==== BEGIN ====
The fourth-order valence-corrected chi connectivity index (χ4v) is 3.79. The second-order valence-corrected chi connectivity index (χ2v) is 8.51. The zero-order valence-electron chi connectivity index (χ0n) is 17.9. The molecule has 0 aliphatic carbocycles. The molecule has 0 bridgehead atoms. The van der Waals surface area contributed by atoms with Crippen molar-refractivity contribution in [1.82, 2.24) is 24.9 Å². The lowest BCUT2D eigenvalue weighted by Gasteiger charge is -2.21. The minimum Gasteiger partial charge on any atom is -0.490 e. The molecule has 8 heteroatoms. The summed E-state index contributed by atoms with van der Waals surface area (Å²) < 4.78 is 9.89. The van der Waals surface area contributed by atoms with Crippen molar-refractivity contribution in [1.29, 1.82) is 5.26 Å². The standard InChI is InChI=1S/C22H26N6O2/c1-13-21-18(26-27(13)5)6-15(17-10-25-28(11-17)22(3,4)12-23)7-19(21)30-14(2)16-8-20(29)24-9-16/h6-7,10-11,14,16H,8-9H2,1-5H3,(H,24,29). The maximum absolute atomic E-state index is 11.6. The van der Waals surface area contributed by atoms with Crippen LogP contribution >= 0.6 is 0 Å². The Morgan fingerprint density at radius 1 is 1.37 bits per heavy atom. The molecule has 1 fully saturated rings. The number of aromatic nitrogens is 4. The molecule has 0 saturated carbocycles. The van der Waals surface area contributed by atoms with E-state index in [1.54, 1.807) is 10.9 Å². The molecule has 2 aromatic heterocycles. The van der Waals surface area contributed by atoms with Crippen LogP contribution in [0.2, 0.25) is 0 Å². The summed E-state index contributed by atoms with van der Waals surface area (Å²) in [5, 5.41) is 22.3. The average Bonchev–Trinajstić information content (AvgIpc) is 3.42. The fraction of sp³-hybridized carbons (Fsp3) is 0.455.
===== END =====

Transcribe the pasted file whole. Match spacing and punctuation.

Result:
The fourth-order valence-corrected chi connectivity index (χ4v) is 3.79. The second-order valence-corrected chi connectivity index (χ2v) is 8.51. The zero-order valence-electron chi connectivity index (χ0n) is 17.9. The molecule has 0 aliphatic carbocycles. The molecule has 0 bridgehead atoms. The van der Waals surface area contributed by atoms with Crippen molar-refractivity contribution in [1.82, 2.24) is 24.9 Å². The lowest BCUT2D eigenvalue weighted by Gasteiger charge is -2.21. The minimum Gasteiger partial charge on any atom is -0.490 e. The molecule has 8 heteroatoms. The summed E-state index contributed by atoms with van der Waals surface area (Å²) < 4.78 is 9.89. The van der Waals surface area contributed by atoms with Crippen molar-refractivity contribution in [1.29, 1.82) is 5.26 Å². The standard InChI is InChI=1S/C22H26N6O2/c1-13-21-18(26-27(13)5)6-15(17-10-25-28(11-17)22(3,4)12-23)7-19(21)30-14(2)16-8-20(29)24-9-16/h6-7,10-11,14,16H,8-9H2,1-5H3,(H,24,29). The maximum absolute atomic E-state index is 11.6. The van der Waals surface area contributed by atoms with Crippen LogP contribution >= 0.6 is 0 Å². The Morgan fingerprint density at radius 1 is 1.37 bits per heavy atom. The molecule has 1 fully saturated rings. The number of aromatic nitrogens is 4. The molecule has 0 saturated carbocycles. The van der Waals surface area contributed by atoms with E-state index in [1.54, 1.807) is 10.9 Å². The molecule has 2 aromatic heterocycles. The van der Waals surface area contributed by atoms with Crippen LogP contribution in [0.2, 0.25) is 0 Å². The summed E-state index contributed by atoms with van der Waals surface area (Å²) in [5, 5.41) is 22.3. The average Bonchev–Trinajstić information content (AvgIpc) is 3.42. The fraction of sp³-hybridized carbons (Fsp3) is 0.455.